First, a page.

Jonah’s eyes got big when he saw the ball curving as it came toward him. Swinging the bat in his hands as hard as he could, his instincts were perfect. He hit the Wiffle ball, thrown by John Godfrey, and the ball went over the wall to signal a home run. Jonah’s feat put a huge playful smile on his face. The moment was special. Jonah knew it. Everyone present at the Torero Deck playing area within Fowler Park knew it.
Godfrey, especially, was smiling because he knew it would be one of the many visibly confident moments that Jonah, along with 12 other high school-age young men with varying degrees of autism and other developmental disabilities, would experience during last week’s Project College program on the University of San Diego campus.
“I get more than I give,” said Godfrey, assistant director of administration for USD Residential Life, about how much he cherishes his opportunity to work with people in society who, he believes, “are too often forgotten or written off.” It’s why, for the last 15 summers, he’s always had a trip to Kansas City, Mo., on his calendar to work at a camp to spend time with and mentor youth with low to high functioning developmental disabilities.
Through Project College, now in its third summer, Godfrey is happy to have an additional week to work with participants ages 17 and up, while staying on the USD campus where he’s also a graduate student in the School of Leadership and Education Sciences’ Nonprofit Leadership and Management program.
“This is a great opportunity to work with these students, to help them with their social interaction skills and to prepare them for the transition to college in a program that makes sure they get the attention and recognition they need,” Godfrey said. “Some will go on to a two-year school, some to a vocational school, but a transition will happen. Whatever we can do to help with that transition, that’s what we’re going to do.”
David Drazenovich, director of San Diego’s United Cerebral Palsy, said he and other organizations sought “to fill a real gap in services for kids with disabilities, specifically those who were coming out of high school and want to go to college, but have a few barriers.”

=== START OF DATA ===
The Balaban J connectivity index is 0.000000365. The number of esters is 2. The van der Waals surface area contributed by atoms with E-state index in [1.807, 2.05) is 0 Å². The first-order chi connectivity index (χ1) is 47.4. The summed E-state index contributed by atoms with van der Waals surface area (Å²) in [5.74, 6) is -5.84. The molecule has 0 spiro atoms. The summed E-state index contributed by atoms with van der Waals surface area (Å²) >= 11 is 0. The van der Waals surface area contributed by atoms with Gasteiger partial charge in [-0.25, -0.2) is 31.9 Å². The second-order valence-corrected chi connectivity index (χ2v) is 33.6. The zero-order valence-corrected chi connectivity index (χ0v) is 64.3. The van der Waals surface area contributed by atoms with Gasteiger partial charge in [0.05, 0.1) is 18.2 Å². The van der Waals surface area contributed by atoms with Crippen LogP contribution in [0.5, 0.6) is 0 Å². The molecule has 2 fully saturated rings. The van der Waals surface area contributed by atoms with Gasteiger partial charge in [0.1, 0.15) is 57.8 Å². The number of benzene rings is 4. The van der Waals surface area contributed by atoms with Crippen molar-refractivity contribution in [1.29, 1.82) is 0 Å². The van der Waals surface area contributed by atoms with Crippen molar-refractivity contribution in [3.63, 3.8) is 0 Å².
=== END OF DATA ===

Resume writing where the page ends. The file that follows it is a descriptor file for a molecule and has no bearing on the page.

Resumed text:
Project College, sponsored by The Foundation for Developmental Disabilities, gives San Diego County students at least one opportunity. Point Loma Nazarene University hosted it in 2011, but a recommendation that USD might be as a potential host site led Drazenovich to Moises Baron, USD’s assistant vice president of Student Affairs for Student Wellness.
Baron immediately formulated a team of USD staff, students and faculty to help with the first one in 2012. In this second year, Godfrey, Alejandro Cervantes, Lauren Woolley Marybeth Rigali-Oiler, Theology and Religious Studies Associate Professor Evelyn Kirkley and departments such as USD Athletics, Campus Recreation and Outdoor Adventures made Project College a fun-filled and memorable week for the students.
“They’ve put together a great team of people at USD who’ve participated in the program. It might be our program, but there’s no way it would be successful without the support we’re getting at USD,” Drazenovich said. “I feel we have found a home here.”
The students stayed in the residential halls for the week, ate meals on campus and had some social time to unwind. During the week, though, they learned more about topics such as identity development, stress management, counseling and support services, fitness, how to resolve an issue with a dorm roommate, good nutrition and ways to improve communication and relationships with others. The Wiffle ball game, a trip to the beach and a social night were also highlights.
One of the best moments for Drazenovich, he said, was the day when Dr. Kirkley gave a class lecture about Islam. Students learned about Ramadan and also met USD senior student and resident assistant Huda Kohin, who is leader for the Muslim Student Association at USD.
“Just the way Dr. Kirkley presented it all, she’s a remarkable woman. She was able to draw stuff out of the students I wasn’t even sure they had. Their ability to think abstractly, I was there listening to their responses and seeing how engaged they were in it. I got a little misty-eyed,” Drazenovich said. “You think the goal is to inspire the students to attend college, but when you’re there listening and watching them, it also gets you really inspired. It makes you feel great because the students are walking away with something really valuable for them.”
— Ryan T. Blystone
Learn more about Project College via its website or contact email@example.com